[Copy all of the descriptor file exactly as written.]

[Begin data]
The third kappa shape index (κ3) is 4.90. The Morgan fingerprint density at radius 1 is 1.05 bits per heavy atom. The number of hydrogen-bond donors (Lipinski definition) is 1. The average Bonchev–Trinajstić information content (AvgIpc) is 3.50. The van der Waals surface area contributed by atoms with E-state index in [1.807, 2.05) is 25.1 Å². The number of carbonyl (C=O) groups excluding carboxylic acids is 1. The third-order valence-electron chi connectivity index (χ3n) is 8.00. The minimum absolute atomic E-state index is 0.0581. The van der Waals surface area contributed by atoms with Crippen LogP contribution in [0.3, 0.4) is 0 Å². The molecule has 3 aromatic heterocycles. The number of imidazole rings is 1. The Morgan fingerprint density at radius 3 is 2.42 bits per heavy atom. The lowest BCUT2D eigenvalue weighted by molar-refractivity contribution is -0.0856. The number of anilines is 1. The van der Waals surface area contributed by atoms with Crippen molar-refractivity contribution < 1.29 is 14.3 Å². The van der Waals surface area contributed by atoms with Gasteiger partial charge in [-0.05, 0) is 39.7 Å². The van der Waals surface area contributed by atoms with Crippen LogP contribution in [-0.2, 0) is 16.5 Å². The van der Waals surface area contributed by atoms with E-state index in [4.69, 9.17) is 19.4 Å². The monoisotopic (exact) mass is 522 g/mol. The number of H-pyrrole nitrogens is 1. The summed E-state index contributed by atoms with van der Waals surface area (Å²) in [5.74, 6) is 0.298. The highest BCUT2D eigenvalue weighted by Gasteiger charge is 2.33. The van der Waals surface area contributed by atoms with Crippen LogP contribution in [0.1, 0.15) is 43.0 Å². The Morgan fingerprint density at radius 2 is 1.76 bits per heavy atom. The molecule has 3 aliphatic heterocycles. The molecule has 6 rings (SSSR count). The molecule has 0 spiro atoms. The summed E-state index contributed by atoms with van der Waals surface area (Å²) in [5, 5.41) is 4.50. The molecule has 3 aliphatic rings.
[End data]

The third kappa shape index (κ3) is 4.90. The Morgan fingerprint density at radius 1 is 1.05 bits per heavy atom. The number of hydrogen-bond donors (Lipinski definition) is 1. The average Bonchev–Trinajstić information content (AvgIpc) is 3.50. The van der Waals surface area contributed by atoms with E-state index in [1.807, 2.05) is 25.1 Å². The number of carbonyl (C=O) groups excluding carboxylic acids is 1. The third-order valence-electron chi connectivity index (χ3n) is 8.00. The minimum absolute atomic E-state index is 0.0581. The van der Waals surface area contributed by atoms with Crippen LogP contribution in [0.3, 0.4) is 0 Å². The molecule has 3 aromatic heterocycles. The number of imidazole rings is 1. The Morgan fingerprint density at radius 3 is 2.42 bits per heavy atom. The lowest BCUT2D eigenvalue weighted by molar-refractivity contribution is -0.0856. The number of anilines is 1. The van der Waals surface area contributed by atoms with Crippen molar-refractivity contribution < 1.29 is 14.3 Å². The van der Waals surface area contributed by atoms with Gasteiger partial charge in [-0.05, 0) is 39.7 Å². The van der Waals surface area contributed by atoms with Crippen LogP contribution in [-0.2, 0) is 16.5 Å². The van der Waals surface area contributed by atoms with E-state index in [4.69, 9.17) is 19.4 Å². The monoisotopic (exact) mass is 522 g/mol. The number of H-pyrrole nitrogens is 1. The summed E-state index contributed by atoms with van der Waals surface area (Å²) in [5.74, 6) is 0.298. The highest BCUT2D eigenvalue weighted by Gasteiger charge is 2.33. The van der Waals surface area contributed by atoms with Crippen LogP contribution in [0.1, 0.15) is 43.0 Å². The Morgan fingerprint density at radius 2 is 1.76 bits per heavy atom. The molecule has 3 aliphatic heterocycles. The molecule has 6 rings (SSSR count). The molecule has 0 spiro atoms. The summed E-state index contributed by atoms with van der Waals surface area (Å²) in [5, 5.41) is 4.50. The molecule has 3 aliphatic rings.